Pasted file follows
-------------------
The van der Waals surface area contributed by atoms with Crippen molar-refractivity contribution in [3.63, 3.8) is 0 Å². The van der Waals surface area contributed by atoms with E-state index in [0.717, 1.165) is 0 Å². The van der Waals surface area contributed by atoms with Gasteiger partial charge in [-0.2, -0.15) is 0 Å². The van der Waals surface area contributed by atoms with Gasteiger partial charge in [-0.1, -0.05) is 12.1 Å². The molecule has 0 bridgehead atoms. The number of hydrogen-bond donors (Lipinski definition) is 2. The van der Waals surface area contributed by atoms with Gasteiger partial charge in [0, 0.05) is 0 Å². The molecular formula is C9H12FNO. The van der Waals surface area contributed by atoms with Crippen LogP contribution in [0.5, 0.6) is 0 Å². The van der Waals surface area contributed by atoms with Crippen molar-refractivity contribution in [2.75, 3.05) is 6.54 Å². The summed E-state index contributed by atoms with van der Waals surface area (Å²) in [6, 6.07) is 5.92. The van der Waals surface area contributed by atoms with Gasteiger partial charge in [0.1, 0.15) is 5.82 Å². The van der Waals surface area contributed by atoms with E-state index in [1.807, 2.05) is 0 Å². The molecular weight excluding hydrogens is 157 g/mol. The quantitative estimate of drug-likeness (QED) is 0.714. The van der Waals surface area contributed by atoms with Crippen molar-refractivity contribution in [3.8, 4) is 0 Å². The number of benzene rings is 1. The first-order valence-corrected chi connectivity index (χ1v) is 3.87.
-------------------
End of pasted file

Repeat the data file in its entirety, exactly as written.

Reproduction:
The van der Waals surface area contributed by atoms with Crippen molar-refractivity contribution in [3.63, 3.8) is 0 Å². The van der Waals surface area contributed by atoms with E-state index in [0.717, 1.165) is 0 Å². The van der Waals surface area contributed by atoms with Gasteiger partial charge in [-0.2, -0.15) is 0 Å². The van der Waals surface area contributed by atoms with Gasteiger partial charge in [-0.1, -0.05) is 12.1 Å². The molecule has 0 bridgehead atoms. The number of hydrogen-bond donors (Lipinski definition) is 2. The van der Waals surface area contributed by atoms with Gasteiger partial charge in [0, 0.05) is 0 Å². The molecular formula is C9H12FNO. The van der Waals surface area contributed by atoms with Crippen LogP contribution in [0.5, 0.6) is 0 Å². The van der Waals surface area contributed by atoms with Crippen molar-refractivity contribution in [2.75, 3.05) is 6.54 Å². The summed E-state index contributed by atoms with van der Waals surface area (Å²) in [6, 6.07) is 5.92. The van der Waals surface area contributed by atoms with Gasteiger partial charge in [0.1, 0.15) is 5.82 Å². The van der Waals surface area contributed by atoms with E-state index in [1.807, 2.05) is 0 Å². The molecular weight excluding hydrogens is 157 g/mol. The quantitative estimate of drug-likeness (QED) is 0.714. The van der Waals surface area contributed by atoms with Crippen molar-refractivity contribution in [3.8, 4) is 0 Å². The number of benzene rings is 1. The first-order valence-corrected chi connectivity index (χ1v) is 3.87.